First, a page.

Plano police do best 'Cartman' impersonation arresting black kid for walking home in the snow

If you needed another example why the Texas Legislature should forbid police from arresting people for Class C misdemeanors, here's yet another poster-child case for the history books.

Rodney Reese, an 18-year old black man living in Plano, was walking home from his job at the Walmart during the Snowpocalypse when police officers stopped him ostensibly for a "wellness check." Carrying a plastic bag, underdressed for the cold in a short-sleeve shirt, he told them he didn't want their help and was on his way home. But the cops wouldn't take "no" for an answer and soon told him he was under investigation and being formally detained, eventually arresting him for "pedestrian in a roadway." To their credit, the Plano PD quickly posted the dashcam video. You can watch the video here.

A couple of things stand out. First, despite the police chief saying he didn't believe race was a factor, it's virtually impossible to imagine Plano cops treating a white 18-year old boy in a similar fashion, or for that matter that any Plano resident would have called the cops in the first place if the boy were white. That's just the truth. The chief said he can't know what's in officers' hearts, but their actions revealed more than words could convey short of calling him the N-word. They weren't treating him like a citizen whose wellbeing they cared about - the ostensible purpose of a "wellness check." He was there to play a role, in their minds, and was punished for refusing to go along with the charade.

Second, there was no public-safety justification for what happened. Reese told them he was going home and was under no obligation to talk to police. (One has a "right to remain silent," after all.) He'd done nothing wrong and his incentive to keep moving and not stop in his under-dressed state was obvious; there was nothing suspicious about his behavior. He was arrested because he chose to exercise his rights.

That element reminded me of the episode in Keller, TX with Dillon Puente and his father. There, the cop got upset because Puente said he was afraid of him, citing images of police brutality on television. Rather than try to understand where the kid was coming from, the cop considered his reticence to interact suspicious and ended up arresting him for making a wide right turn. (In that case, officers also pepper sprayed and arrested Puente's father who was shooting video of the episode.)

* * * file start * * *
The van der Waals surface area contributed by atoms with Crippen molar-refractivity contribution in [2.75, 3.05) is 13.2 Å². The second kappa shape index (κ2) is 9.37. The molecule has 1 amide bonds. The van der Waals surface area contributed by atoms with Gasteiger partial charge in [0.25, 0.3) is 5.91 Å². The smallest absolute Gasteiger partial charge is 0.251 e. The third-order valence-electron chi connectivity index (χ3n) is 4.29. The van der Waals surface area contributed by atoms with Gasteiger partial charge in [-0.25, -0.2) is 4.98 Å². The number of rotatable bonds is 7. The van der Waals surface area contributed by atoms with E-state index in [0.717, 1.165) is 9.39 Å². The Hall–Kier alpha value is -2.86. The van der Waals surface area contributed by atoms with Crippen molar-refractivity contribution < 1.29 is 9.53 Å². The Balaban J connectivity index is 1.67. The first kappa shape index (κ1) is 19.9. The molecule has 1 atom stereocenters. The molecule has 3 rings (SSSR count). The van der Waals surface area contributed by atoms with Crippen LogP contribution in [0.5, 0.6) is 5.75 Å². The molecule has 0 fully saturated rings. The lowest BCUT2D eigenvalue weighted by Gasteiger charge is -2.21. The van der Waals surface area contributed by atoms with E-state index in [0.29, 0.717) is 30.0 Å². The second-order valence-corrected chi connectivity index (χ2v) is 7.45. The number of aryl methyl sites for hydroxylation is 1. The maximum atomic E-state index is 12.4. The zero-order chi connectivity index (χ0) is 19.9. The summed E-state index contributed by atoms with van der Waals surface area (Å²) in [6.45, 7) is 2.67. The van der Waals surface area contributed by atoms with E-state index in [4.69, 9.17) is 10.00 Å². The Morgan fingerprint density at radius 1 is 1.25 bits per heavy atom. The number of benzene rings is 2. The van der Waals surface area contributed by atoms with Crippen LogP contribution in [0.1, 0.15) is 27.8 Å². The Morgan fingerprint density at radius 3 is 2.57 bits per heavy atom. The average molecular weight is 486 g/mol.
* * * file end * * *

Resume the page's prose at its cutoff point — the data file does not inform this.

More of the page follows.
Plano police do best  Cartman  impersonation arresting black kid for walking home in the snow Watching the video from Plano, the male cop escalated the situation unnecessarily. The woman initially approached Reese used a lighter touch, but should have taken "no" for an answer. The male cop, however, exhibited what can only be described as a bout of toxic masculinity, tinged with racial animus. This black boy challenged his authority by ignoring him, and that the cop couldn't abide. It was like watching the character Cartman from Southpark insisting "You will respect my authority!" Same energy, as the kids say.

There likely was nothing this kid could have done to avoid this outcome. The cops weren't sent there to investigate a crime, but invoked their investigative powers the moment he failed to show maximal deference and detained him for no good reason. He was 100% right not to want to engage with them.

Mr. Reese was charged with being a pedestrian in the roadway - a Class C misdemeanor - and hauled off to jail. The maximum penalty for that offense is only a $500 fine, so the arrest punished him to a greater extent than the maximum a jury could have imposed following a guilty verdict.

On Facebook we're told, "The arresting Officer noted in the arrest report that although the subject committed the Class B misdemeanor offense of Interference with Public Duties by resisting Officers efforts to detain and handcuff him, the Officers elected to only charge him with Pedestrian in the Roadway, a Class C misdemeanor." This tells you all you need to know about the officer's mentality, framing it as though he was doing the guy a favor. What "duty" was he performing that Mr. Reese interfered with? Checking on the boy's wellbeing. But the kid already told him he was fine and on his way home. In truth, the officer was violating his duty to respect the lad's rights.

Finally, I should add that the Plano Police Chief, who himself is black, to his credit, immediately ordered charges dropped against the kid and said the arrest should never have been made. And he deserves a lot of credit for releasing bodycam video footage so quickly, that's exemplary police management behavior rarely seen in Texas' larger jurisdictions. But his comments absolving the officers of racial motivations rang hollow: It's not credible to imagine white kids in Plano get treated that way. If they were, likely arrests for Class C misdemeanors would have been forbidden a long time ago.

Thanks to data collected under the 2017 Sandra Bland Act, we now know that 64,100 people were arrested for Class C misdemeanors at Texas traffic stops in 2019, and untold more were arrested on the street for Class Cs, like Mr. Reese. Every one of those arrests was an abuse of police power just as much as this was. It has to stop.

[Author: Gritsforbreakfast]

Tags: Texas, Law, Walmart, Plano, Reese, Texas Legislature, Southpark, Puente, Gritsforbreakfast, Cartman, Dillon Puente, Keller TX, Rodney Reese


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